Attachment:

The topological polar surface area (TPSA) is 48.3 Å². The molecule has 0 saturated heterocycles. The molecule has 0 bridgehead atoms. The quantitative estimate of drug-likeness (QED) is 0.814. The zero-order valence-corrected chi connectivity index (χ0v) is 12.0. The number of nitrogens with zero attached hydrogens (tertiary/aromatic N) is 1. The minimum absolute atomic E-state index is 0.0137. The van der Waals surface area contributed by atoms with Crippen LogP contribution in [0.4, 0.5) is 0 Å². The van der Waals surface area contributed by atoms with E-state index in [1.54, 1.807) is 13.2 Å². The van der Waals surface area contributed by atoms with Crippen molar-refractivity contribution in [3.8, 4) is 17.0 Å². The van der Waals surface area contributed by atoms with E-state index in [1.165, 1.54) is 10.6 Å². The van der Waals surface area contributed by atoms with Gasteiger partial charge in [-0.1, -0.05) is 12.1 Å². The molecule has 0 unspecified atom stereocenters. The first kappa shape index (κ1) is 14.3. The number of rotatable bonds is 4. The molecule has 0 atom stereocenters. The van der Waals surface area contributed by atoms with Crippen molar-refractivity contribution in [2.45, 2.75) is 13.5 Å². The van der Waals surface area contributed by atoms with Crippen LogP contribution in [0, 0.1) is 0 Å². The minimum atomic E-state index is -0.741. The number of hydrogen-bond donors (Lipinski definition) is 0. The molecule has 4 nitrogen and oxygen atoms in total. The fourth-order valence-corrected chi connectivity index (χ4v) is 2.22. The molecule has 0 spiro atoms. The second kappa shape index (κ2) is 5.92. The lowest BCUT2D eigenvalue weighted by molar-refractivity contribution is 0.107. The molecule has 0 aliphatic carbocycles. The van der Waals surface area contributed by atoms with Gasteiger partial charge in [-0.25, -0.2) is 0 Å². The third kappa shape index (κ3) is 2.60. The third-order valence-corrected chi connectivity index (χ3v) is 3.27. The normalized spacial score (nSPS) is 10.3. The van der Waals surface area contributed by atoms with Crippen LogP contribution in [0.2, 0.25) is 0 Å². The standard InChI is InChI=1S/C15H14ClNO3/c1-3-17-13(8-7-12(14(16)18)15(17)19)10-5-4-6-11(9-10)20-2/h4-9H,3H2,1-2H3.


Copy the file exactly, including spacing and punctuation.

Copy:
The topological polar surface area (TPSA) is 48.3 Å². The molecule has 0 saturated heterocycles. The molecule has 0 bridgehead atoms. The quantitative estimate of drug-likeness (QED) is 0.814. The zero-order valence-corrected chi connectivity index (χ0v) is 12.0. The number of nitrogens with zero attached hydrogens (tertiary/aromatic N) is 1. The minimum absolute atomic E-state index is 0.0137. The van der Waals surface area contributed by atoms with Crippen LogP contribution in [0.4, 0.5) is 0 Å². The van der Waals surface area contributed by atoms with E-state index in [1.54, 1.807) is 13.2 Å². The van der Waals surface area contributed by atoms with Crippen molar-refractivity contribution in [3.8, 4) is 17.0 Å². The van der Waals surface area contributed by atoms with E-state index in [1.165, 1.54) is 10.6 Å². The van der Waals surface area contributed by atoms with Gasteiger partial charge in [-0.1, -0.05) is 12.1 Å². The molecule has 0 unspecified atom stereocenters. The first kappa shape index (κ1) is 14.3. The number of rotatable bonds is 4. The molecule has 0 atom stereocenters. The van der Waals surface area contributed by atoms with Crippen molar-refractivity contribution in [2.45, 2.75) is 13.5 Å². The van der Waals surface area contributed by atoms with Crippen LogP contribution in [0, 0.1) is 0 Å². The minimum atomic E-state index is -0.741. The number of hydrogen-bond donors (Lipinski definition) is 0. The molecule has 4 nitrogen and oxygen atoms in total. The fourth-order valence-corrected chi connectivity index (χ4v) is 2.22. The molecule has 0 spiro atoms. The second kappa shape index (κ2) is 5.92. The lowest BCUT2D eigenvalue weighted by molar-refractivity contribution is 0.107. The molecule has 0 aliphatic carbocycles. The van der Waals surface area contributed by atoms with Gasteiger partial charge in [-0.25, -0.2) is 0 Å². The third kappa shape index (κ3) is 2.60. The third-order valence-corrected chi connectivity index (χ3v) is 3.27. The normalized spacial score (nSPS) is 10.3. The van der Waals surface area contributed by atoms with Crippen LogP contribution in [0.2, 0.25) is 0 Å². The standard InChI is InChI=1S/C15H14ClNO3/c1-3-17-13(8-7-12(14(16)18)15(17)19)10-5-4-6-11(9-10)20-2/h4-9H,3H2,1-2H3.